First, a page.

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Discussion in 'Workplace dilemmas' started by sunshineonarainyday, Jan 18, 2016.

  1. sunshineonarainyday

    sunshineonarainyday Occasional commenter


    As a regular reader of the forums, I have benefited from so much useful advice, and wanted to thank those who take the time to support others. My dilemma is a sadly familiar tale of stress and workload, and I was wondering if there is anyone out there who is able to offer any advice on how I cope with the coming weeks and months.

    I returned to work following almost a full academic year's maternity leave in July 2015. I hold a TLR position, which I was allowed to retain despite reducing my hours to 0.8 in order to have one day each week with our baby. The only other time I have posted on here was back in the summer regarding an issue with payroll and my reduction in hours, which was thankfully resolved. I mentioned when posting then that my timetable is incredibly heavy when compared to full time colleagues in similar roles, as I teach an almost full-time timetable in four days, and have virtually no time to do my TLR role. I raised this as a concern in school in September, and was told that there is no alternative because of the subject specialisms needed. I have had a look at the timetables of all those in similar roles, and my non-teaching time is undoubtedly significantly reduced, even when calculated pro rata to account for my day at home. There have been many changes made at school whilst I was on maternity leave, many of which affect my TLR role. The workload is therefore heavier than ever, and I have significantly more to do than when I was last doing this job, with the time allocated to do it substantially reduced.

    In addition to this, I have been told today that following year 11 mocks I am now expected to run booster/intervention groups every evening I am there except the scheduled meeting night. I am in a state of panic. I could manage one, or even two evenings, but not three plus a weekly meeting. The only way I keep my head above water is to use that precious time at the end of the school day. I can't stay for more than two hours owing to the nursery pick-up, which I have to do as my partner (not a teacher) has a horrendously long commute and simply wouldn't get there in time. Asking grandparents/family to do it isn't an option as they all live in another area of the country. This year is proving to be so difficult in so many ways, but I honestly feel as though I cannot cope with this additional demand. I already work until 10:00/11:00 most evenings, and most of the weekend. I know I am lucky enough to have my day with our baby, but it breaks my heart on other days to hear her shout for Mummy and my partner tell her, "No you can't see Mummy now, Mummy has to work". I think the most difficult thing is the lack of sleep, as our baby has yet to sleep through the night and will only settle for Mummy during the night. This means that I am functioning on about three or four hours sleep on school nights.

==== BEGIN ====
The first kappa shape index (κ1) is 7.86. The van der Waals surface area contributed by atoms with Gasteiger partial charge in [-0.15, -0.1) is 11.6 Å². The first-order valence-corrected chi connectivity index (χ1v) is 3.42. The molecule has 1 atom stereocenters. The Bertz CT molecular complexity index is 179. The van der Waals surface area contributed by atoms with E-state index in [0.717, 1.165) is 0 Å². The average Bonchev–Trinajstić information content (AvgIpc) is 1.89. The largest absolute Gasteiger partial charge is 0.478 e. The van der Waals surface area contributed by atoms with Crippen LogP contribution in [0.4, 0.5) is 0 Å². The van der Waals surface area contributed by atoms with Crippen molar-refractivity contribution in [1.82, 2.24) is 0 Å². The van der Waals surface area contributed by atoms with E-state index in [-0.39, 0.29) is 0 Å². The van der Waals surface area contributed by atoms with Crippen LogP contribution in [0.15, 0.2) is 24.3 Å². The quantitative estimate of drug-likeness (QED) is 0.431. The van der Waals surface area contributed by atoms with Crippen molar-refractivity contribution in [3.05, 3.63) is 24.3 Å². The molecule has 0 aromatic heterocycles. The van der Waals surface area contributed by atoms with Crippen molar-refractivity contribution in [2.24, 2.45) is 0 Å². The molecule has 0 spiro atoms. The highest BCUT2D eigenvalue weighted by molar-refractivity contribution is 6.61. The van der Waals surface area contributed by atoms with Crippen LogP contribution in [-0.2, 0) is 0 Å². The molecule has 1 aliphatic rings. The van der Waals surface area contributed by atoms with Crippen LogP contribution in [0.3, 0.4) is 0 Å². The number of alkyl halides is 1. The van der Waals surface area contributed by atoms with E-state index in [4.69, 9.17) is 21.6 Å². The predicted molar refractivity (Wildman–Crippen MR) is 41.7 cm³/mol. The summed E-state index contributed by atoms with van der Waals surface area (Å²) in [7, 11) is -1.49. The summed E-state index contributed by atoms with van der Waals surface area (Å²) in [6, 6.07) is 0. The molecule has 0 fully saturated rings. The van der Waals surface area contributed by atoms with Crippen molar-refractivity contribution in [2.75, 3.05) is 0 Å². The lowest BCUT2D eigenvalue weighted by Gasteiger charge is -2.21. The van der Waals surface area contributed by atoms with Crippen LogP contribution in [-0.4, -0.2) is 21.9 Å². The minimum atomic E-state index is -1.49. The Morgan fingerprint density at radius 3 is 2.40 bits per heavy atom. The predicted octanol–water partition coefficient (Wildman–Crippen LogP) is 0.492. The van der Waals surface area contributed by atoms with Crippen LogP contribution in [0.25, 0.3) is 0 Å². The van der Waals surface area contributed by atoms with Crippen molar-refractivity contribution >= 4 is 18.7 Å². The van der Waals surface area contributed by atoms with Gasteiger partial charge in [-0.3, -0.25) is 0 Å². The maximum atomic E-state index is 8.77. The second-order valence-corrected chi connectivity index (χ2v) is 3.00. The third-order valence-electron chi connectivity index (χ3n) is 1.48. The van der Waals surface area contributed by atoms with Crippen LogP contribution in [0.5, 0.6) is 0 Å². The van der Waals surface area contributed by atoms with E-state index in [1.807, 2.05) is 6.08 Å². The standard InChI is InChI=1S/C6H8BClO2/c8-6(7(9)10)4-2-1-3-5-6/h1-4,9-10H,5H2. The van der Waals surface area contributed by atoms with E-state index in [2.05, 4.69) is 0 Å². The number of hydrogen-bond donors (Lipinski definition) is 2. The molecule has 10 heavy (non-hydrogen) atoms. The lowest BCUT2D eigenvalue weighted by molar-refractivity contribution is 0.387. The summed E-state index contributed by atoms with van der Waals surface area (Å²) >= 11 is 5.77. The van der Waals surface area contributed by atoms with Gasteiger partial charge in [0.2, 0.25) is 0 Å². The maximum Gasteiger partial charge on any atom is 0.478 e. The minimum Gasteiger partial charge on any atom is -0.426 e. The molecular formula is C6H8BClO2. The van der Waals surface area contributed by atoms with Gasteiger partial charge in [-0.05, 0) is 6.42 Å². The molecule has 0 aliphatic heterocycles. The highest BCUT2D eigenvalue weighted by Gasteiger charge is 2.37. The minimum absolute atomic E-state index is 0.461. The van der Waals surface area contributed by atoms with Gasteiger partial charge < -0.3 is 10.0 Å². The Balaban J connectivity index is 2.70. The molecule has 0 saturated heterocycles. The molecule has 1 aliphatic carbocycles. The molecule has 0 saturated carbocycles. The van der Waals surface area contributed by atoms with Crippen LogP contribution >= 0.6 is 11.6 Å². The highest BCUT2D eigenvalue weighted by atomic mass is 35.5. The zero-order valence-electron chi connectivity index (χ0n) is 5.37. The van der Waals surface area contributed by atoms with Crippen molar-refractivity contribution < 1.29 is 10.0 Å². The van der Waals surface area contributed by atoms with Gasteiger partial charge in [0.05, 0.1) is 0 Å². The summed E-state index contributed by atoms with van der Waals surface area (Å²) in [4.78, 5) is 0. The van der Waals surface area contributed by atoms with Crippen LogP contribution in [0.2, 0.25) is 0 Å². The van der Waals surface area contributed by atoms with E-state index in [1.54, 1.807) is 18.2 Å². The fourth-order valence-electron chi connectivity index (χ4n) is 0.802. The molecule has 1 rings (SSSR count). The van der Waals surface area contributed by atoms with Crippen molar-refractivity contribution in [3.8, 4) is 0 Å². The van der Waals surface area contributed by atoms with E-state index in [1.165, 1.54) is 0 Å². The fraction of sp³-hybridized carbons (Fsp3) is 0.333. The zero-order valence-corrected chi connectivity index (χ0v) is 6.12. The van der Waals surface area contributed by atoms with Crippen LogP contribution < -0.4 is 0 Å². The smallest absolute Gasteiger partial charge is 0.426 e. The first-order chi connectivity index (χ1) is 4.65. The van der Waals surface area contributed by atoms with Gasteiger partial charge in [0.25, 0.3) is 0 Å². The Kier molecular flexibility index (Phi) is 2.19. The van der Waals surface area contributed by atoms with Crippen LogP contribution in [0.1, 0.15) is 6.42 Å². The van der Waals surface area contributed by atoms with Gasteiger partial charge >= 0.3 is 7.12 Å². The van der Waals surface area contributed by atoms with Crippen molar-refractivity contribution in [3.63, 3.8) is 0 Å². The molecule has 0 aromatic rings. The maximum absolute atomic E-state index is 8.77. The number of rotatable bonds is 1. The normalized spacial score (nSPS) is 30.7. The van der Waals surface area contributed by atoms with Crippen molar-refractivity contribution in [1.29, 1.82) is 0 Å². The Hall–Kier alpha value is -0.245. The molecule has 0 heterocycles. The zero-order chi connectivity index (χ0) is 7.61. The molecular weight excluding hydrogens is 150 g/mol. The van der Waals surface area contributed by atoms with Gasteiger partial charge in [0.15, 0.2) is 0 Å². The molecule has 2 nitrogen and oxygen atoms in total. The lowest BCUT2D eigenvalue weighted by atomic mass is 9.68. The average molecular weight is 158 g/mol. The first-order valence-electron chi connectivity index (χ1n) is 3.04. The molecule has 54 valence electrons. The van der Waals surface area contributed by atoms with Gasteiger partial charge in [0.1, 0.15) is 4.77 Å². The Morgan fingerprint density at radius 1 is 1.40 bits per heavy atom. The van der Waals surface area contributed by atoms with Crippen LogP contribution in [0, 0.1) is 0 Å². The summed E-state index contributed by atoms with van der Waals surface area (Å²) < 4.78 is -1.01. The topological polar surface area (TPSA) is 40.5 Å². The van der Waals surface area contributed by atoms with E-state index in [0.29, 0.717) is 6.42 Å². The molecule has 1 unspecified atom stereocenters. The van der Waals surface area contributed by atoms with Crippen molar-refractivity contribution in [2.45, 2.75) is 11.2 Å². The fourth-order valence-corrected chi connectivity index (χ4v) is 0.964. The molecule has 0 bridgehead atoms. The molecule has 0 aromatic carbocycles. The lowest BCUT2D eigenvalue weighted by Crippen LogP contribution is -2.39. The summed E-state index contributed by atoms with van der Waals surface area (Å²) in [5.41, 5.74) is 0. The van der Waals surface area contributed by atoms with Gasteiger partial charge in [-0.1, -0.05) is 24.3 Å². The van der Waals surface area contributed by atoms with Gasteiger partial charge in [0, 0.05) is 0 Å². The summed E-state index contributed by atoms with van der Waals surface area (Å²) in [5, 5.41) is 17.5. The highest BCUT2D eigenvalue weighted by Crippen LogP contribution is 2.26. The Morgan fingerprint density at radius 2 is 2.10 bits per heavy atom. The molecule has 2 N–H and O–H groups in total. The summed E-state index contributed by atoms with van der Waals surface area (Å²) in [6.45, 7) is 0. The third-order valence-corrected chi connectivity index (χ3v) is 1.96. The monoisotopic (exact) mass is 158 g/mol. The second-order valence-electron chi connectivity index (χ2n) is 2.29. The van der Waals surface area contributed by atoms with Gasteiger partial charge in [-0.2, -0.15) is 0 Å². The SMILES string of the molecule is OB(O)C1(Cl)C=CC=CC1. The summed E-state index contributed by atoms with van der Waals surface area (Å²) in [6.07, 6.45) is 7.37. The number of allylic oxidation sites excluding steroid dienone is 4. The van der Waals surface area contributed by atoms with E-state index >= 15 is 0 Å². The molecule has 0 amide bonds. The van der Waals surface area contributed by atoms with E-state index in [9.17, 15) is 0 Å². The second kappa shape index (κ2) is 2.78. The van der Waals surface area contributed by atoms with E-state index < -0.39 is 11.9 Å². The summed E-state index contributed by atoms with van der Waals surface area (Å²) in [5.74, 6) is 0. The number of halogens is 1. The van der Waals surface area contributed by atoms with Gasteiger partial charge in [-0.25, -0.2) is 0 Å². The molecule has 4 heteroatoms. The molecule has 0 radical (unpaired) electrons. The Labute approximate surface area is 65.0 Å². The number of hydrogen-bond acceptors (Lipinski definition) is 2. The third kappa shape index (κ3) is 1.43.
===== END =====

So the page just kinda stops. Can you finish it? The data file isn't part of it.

I know the sleep issues are probably exacerbating my stress, and I know that issue doesn't belong on this forum. I also know that this will pass as our baby grows up. However, if anyone has been through a similar situation at work and could offer any advice, I would be so grateful. I am searching for a new job, but at the moment I can't even see my way through to the end of the week. I simply cannot do everything I am being asked to do in the time available, but the current culture of the school is that you give up something else in order to work. It doesn't matter if you're already working until midnight, you're simply expected to find the time. I know that I can't do this any more. My family means too much to me. Many thanks for reading.
  2. phlogiston

    phlogiston Star commenter

    I feel for you.
    Raising children and working as a teacher don't always mix well.
    You need to have a conversation with your line manager about orders of priority of work,
    Their order of priority is probably:
    1 Staff meetings 2 Interventions 3 Stuff they want you to do 4 More stuff from them 5 marking 6 preparing for lessons ......97 Family

    I would look at it slightly differently.
    What is the minimum level of time for the stuff you have to do in your classroom / school (e.g physical things like putting resources out.). This needs to be untouchable.
    Then think about the interventions - how can you maximise what the kids do and minimise the prep you do? Reteaching the stuff they didn't learn properly last time won't do much unless you do something differently. Give them tasks do do along the lines of "show that you understand topic X by....." Make them read the texts.